PETA activists try to suck fun out of circus
James Taranto mentioned a story in the Washington Post yesterday, which displayed the, IMHO, retarded outlook of some animal rights activists. PETA-type groups protest Ringling Bros. circuses, telling little kids that the circus is cruel to elephants.
But the moral debate — whether its good or bad for kids to see circus animals doing tricks — is a serious parenting issue to some.”To see a bear ride a bicycle, it is ridicule. You’re really just laughing at that bear,” said Mel Levine, a renowned pediatrician at the University of North Carolina at Chapel Hill who has written numerous books about child behavior and the way children learn. “So the question is: Whats the message youre giving to kids when you take them to the circus and they laugh at animals? I think to laugh at animals is to devalue them.”
It struck a chord with me, since Mrs. Bitterness has taken our four-year-old to see her first circus with her preschool class today. As a kid, I remember few things as incredible as witnessing lion-tamer Gunther Gable Williams’ farewell tour. i still have the poster from that circus, and always loved the pictures of Williams’ lions and tigers performing amazing tricks, and especially one shot of a leopard giving his “oppressor,” as PETA would have it, a big hug.
There is love in Williams’ eyes during that hug, and not a hint of fear that I ever detected.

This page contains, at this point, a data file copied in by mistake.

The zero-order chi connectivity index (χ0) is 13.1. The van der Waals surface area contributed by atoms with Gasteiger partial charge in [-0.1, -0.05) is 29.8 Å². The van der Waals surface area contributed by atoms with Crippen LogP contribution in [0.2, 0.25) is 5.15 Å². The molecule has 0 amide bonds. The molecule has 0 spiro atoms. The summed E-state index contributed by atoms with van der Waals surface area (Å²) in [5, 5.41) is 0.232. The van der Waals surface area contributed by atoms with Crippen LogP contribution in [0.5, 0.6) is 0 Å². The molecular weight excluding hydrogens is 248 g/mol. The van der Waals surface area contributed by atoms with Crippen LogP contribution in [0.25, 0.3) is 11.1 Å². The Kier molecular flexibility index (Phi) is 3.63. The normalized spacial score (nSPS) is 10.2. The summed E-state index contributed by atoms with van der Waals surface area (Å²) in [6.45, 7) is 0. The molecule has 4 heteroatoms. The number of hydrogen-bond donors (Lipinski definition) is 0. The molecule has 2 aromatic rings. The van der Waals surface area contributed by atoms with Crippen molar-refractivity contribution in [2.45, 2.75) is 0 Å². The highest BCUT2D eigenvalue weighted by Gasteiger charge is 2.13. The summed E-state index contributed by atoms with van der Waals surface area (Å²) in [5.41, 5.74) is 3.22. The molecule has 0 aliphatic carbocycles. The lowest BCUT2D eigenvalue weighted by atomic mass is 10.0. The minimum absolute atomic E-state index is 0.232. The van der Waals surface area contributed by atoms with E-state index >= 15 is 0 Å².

The people-tricks — flying trapeez and tightropes &c — were impressive, but the animals were what really blew me away. My Labrador, Charlie, couldn’t even learn not to jump on my 8-year-old chest claws first, or to avoid the electric fence we put up to keep him from running away (guess that scuttles my hopes of PETA membership right there).
But this Williams guy convinced elephants to stand on step-ladders; lions let him put head and arms into their mouths. People can train long enough to perform most types of amazing feats. Big deal, we have large brains and lots of time on our hands.
But for an animal to learn how to perform and awe an audience, to me, is inspirational. They’re not being “subjugated,” or regarded with “intolerance.” They’re performing, and being paid in all the peanuts they can stomach, I expect.
If i find out any PETA-dweebs were picketing in Montgomery and scared my daughter, I might need to seek out someone’s nose to bust.